• 2 tablespoons raisins

Heat the oil in a large heavy saucepan over medium high heat. Add the onions, carrot, potato, and pumpkin and saute for 5-10 minutes, stirring from time to time. When vegetables have softened, add the ginger and garlic. Continue to saute for 2-3 minutes, then add the turmeric, coriander, cumin and cinnamon stick. Cook for another 5-8 minutes, then add the canned tomato and 1 cup of water. Bring to a simmer, season with salt and pepper, then add the raisins. Allow to cook for 18-25 minutes until all vegetables are soft – but don’t overcook. Serve over or with brown rice.

Have rubber gloves, will travel

The tools of my trade

I’m sitting here alone in my living room, watching Lark Rise to Candleford whilst stroking the smooth black quilting of my new acquisition, my pet Chanel. I spent the entire day cleaning the house to get ready for son, DIL, and sister wife. I know it’s juvenile to call my son’s wife’s sister, “sister wife”,  but it annoys him and that makes it all worthwhile!

I think it started in 1998 when my son started college and moved just down the road a bit to have a “dorm experience” at UCSD. He lucked out with a nice boy for a roommate, but their room rapidly deteriorated. Landfill would probably be the best way to describe it. My son, the animal lover, left food outside his window for the birds, which of course brought rats, which of course he thought was cool, and kept feeding them until whoever was supposed to be in charge put an end to it.

I had gone to Bed, Bath & Beyond with the required list from school, checking off all the items that he couldn’t live without; extra long twin bed sheets, blankets, all American boy plaid comforter, a little plastic container to transport his shampoo and other toilet items to the shared bathrooms, and a large bag to collect the laundry he would bring home. Each item I threw in the basket and checked off the list was another knife to my heart and another tear rolled down my cheek. My baby angel boy was leaving. There would be no more kids trooping in to skate the halfpipe in our yard, no more boys to make cookies and smoothies for, no more driving everyone around ‘cos I was pretty much the only stay-at-home mom.

Never again would the captain and I be sneaky and follow him to his prom to make sure he was where he was supposed to be. Oh, how I long for the good old days!

UCSD is 24.5 miles away but he was only seventeen and had never been away from home unless you count a week at sixth grade camp. I worried night and day. I worried about what I did know and I worried about what I DIDN’T know he was doing. I would drive down with a care package and because I couldn’t stand it, I brought my vacuum, rubber gloves, Comet, and bleach. I was their personal maid. I didn’t do it all that often, and I don’t know how he felt about it, but I felt better. I could not stand to think he was living in that environment. When he got back from his junior year abroad in Germany, he moved into a pre-war apartment that was owned by a friend of the captain. On a semi-regular basis, I’d haul down my vacuum and other cleaning tools, and oh, yes, a pair of rubber gloves, and clean up for him. My rationale was that he was working so hard maintaining good grades that he didn’t really have time to waste on things like cleaning his toilet or doing his laundry. You do not want to know what the stove looked like, you really don’t. I scraped a couple inches of dried cheese, beans, eggs, and grease off the burners.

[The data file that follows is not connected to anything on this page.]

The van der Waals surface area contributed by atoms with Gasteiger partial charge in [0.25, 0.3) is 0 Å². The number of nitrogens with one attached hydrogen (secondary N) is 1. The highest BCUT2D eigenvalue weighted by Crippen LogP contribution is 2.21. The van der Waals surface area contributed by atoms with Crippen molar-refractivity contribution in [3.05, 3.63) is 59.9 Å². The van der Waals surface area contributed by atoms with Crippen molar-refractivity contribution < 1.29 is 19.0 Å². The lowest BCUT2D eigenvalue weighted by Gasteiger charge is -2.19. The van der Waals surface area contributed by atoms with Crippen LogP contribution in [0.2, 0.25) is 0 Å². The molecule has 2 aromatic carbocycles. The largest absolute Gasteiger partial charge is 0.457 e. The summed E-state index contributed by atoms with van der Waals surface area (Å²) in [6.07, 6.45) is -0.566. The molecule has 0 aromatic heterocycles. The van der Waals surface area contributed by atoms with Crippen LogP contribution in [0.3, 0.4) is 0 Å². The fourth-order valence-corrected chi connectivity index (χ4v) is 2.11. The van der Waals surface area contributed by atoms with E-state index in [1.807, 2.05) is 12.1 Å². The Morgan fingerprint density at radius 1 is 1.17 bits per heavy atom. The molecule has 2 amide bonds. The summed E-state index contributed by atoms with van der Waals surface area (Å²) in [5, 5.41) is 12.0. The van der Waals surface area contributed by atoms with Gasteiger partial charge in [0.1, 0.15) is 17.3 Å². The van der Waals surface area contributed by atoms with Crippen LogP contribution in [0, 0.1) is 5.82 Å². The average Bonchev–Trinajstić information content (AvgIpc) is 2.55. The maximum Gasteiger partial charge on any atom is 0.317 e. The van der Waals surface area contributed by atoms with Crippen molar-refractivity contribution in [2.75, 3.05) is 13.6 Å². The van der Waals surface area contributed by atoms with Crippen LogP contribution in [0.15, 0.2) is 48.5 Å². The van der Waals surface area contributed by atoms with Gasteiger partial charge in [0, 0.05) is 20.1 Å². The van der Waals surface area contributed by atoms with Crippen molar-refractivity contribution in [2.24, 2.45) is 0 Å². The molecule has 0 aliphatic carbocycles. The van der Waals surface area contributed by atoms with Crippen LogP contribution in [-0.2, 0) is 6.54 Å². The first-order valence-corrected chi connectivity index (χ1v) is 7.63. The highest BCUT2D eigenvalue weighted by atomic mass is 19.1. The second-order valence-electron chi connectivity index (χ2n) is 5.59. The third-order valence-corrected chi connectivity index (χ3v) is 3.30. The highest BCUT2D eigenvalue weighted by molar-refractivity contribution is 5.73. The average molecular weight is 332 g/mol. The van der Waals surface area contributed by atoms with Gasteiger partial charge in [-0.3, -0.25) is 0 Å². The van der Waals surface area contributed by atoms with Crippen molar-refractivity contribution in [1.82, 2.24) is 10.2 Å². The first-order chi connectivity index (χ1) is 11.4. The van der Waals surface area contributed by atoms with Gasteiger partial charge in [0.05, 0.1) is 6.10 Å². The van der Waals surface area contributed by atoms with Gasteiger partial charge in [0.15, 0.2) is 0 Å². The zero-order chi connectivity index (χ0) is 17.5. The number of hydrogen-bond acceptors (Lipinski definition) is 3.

He’d come in the kitchen every half hour of so and say, “Good job, momma!” “I didn’t think that stuff would come off.”

“Did you even try?”

“Nope, I left it for you. Hey, I’m hungry, did you bring food?”

You might read this and think I’m joking, but I’m not. This is as fresh in my mind as if it happened yesterday. The mold in his refrigerator should have been analyzed-the scientific world missed an opportunity to discover a new cure for something. How he didn’t end up with staph or botulism I’ll never know.

My angel boy was accepted to Johns Hopkins for graduate school. I flew back there–gloves packed in my suitcase–to clean his apartment. By then he was married to DIL, and she was just as enthusiastic to have me scrubbing their floors as my son was! One year the captain came along, and we worked as a team to give their home a thorough going over. The cap even moved the stove. We left no stove unturned, as it were.

After he left JH for Yale, I continued to follow them about the country to literally clean up behind them wherever they are, whether it’s Providence or New Haven. My friend is an RN and she gave me a box of rubber gloves to bring with me. I’m certainly the butt of many jokes, I’m sure. I was at the San Diego airport last year and the TSA agents were looking through my bag and when I explained what I was doing with the rubber gloves, she had to call over a co-worker so they could all laugh with at me!

There’s no moral to this story. There’s really no point to this story, either. I’m just the kind of mom who does things like that.